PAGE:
I admit it – I’d likely choose the word cloud in the scenario I described. The passwords jump right off the screen at my audience, even for the folks in the back. It doesn’t matter to me whether they can tell that ‘password’ is used 1.23 times more frequently than ‘123456’. That level of precision isn’t required for the task I need them to carry out. The other chart types all suffer from the fact that only a fraction of the words fit in the view. The audience can’t scan the full list at a glance to get a general sense of what’s contained in it – names, numbers, sports, batman.
If what you take from this example is that Ben thinks word clouds are awesome, you’ve completely missed my meaning. In most instances, word clouds aren’t very good at all, just like sacrificing one’s queen or omitting quotation marks entirely from a novel. But every now and then, they fit the need pretty well. We could probably come up with other scenarios where we would choose one of the other three chart types instead. Choosing a particular chart type depends on many factors. That’s a good thing, and frankly, I love that about data visualization.
2. Critique needs to be given with humility
Since there are so many variables in play, and since we hardly ever know the objective, the audience, or the full context of a particular project, we need to be humble when providing a critique of someone else’s data visualization. All we see is a single snapshot of the visual. Was this created as part of a larger presentation or write-up? Did it also include a verbal component when delivered? What knowledge, skills and attitudes did the intended audience members possess? What are the tasks that needed to be carried out associated with the visualization? What level of precision was necessary to carry out those tasks?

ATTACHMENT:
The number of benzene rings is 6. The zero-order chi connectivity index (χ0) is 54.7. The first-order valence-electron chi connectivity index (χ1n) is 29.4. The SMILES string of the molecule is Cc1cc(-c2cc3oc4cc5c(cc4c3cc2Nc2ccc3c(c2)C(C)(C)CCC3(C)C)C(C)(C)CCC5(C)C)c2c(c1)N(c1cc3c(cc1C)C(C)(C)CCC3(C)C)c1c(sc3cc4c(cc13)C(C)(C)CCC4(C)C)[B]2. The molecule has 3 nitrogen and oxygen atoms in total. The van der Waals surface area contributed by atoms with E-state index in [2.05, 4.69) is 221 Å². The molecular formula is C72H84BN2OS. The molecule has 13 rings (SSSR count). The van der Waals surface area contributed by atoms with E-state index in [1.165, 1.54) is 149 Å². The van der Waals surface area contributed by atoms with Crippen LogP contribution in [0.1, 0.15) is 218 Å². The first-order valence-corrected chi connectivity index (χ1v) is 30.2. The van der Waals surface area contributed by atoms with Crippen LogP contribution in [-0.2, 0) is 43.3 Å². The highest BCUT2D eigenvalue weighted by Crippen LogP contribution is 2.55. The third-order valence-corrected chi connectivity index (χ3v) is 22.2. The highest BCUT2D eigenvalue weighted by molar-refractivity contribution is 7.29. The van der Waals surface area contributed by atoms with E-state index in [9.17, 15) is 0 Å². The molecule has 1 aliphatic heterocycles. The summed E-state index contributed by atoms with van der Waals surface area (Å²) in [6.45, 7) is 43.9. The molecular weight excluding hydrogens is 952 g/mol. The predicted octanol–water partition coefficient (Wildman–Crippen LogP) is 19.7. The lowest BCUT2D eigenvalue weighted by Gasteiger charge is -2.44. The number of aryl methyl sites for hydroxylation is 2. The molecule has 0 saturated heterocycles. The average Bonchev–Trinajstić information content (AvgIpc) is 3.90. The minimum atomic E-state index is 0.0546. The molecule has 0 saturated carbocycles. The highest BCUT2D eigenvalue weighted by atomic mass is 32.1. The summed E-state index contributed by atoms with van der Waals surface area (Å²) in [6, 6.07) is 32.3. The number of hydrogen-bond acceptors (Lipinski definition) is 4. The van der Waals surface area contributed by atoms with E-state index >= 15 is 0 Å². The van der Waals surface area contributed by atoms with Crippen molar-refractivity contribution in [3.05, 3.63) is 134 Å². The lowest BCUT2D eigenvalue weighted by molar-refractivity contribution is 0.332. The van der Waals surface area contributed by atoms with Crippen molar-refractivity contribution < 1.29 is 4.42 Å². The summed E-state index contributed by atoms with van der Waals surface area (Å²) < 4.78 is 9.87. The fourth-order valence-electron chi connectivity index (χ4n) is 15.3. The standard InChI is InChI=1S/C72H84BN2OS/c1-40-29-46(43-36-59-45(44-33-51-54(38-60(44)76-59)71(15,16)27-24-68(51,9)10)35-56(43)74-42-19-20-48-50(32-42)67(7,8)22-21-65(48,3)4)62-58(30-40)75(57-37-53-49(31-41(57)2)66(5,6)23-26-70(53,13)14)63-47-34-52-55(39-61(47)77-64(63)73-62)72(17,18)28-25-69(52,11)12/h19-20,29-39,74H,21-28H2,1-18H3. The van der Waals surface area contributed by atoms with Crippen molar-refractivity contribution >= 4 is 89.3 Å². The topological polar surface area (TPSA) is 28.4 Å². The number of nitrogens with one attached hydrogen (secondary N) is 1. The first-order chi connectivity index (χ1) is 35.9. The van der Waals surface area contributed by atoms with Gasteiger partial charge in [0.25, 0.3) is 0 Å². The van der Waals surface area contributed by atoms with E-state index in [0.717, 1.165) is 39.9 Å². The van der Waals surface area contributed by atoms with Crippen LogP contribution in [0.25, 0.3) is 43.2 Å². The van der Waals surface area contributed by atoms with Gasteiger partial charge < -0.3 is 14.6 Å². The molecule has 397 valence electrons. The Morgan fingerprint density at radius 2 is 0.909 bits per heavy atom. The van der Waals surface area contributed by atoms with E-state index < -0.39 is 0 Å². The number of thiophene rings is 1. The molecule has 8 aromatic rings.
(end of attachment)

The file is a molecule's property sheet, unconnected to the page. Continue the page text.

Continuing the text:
These questions, and many more, really matter. If you’re the kind of person who scoffs at the very mention of word clouds, your critique of my example above would be swift and harsh. And it would largely be misguided.
Open dialogue is necessary in data visualization, and healthy debate should be encouraged. When engaging in dialogue and debate, though, I try to remind myself that I don’t know all the details. Seeking to understand some of these details is an important first step. Then providing a few “pluses” and a few “deltas” almost always works. What works well (pluses), and what ideas do I have to make the visualization work better (deltas)? It’s really not that hard.
3. Freedom to innovate is necessary for growth
Lastly, I enjoy that there are so many creative and talented people in this space who are trying new things. I believe that freedom to innovate is necessary for any field to thrive, and I try to do what I can to make sure such a freedom persists in data visualization.
Making blanket statements about certain visualization types, design choices, tools, or even individuals or groups in this space isn’t helpful, and tends to reduce the overall spirit of freedom to innovate. I don’t have data to back that up, by the way, it’s just the way I feel. You may agree or disagree.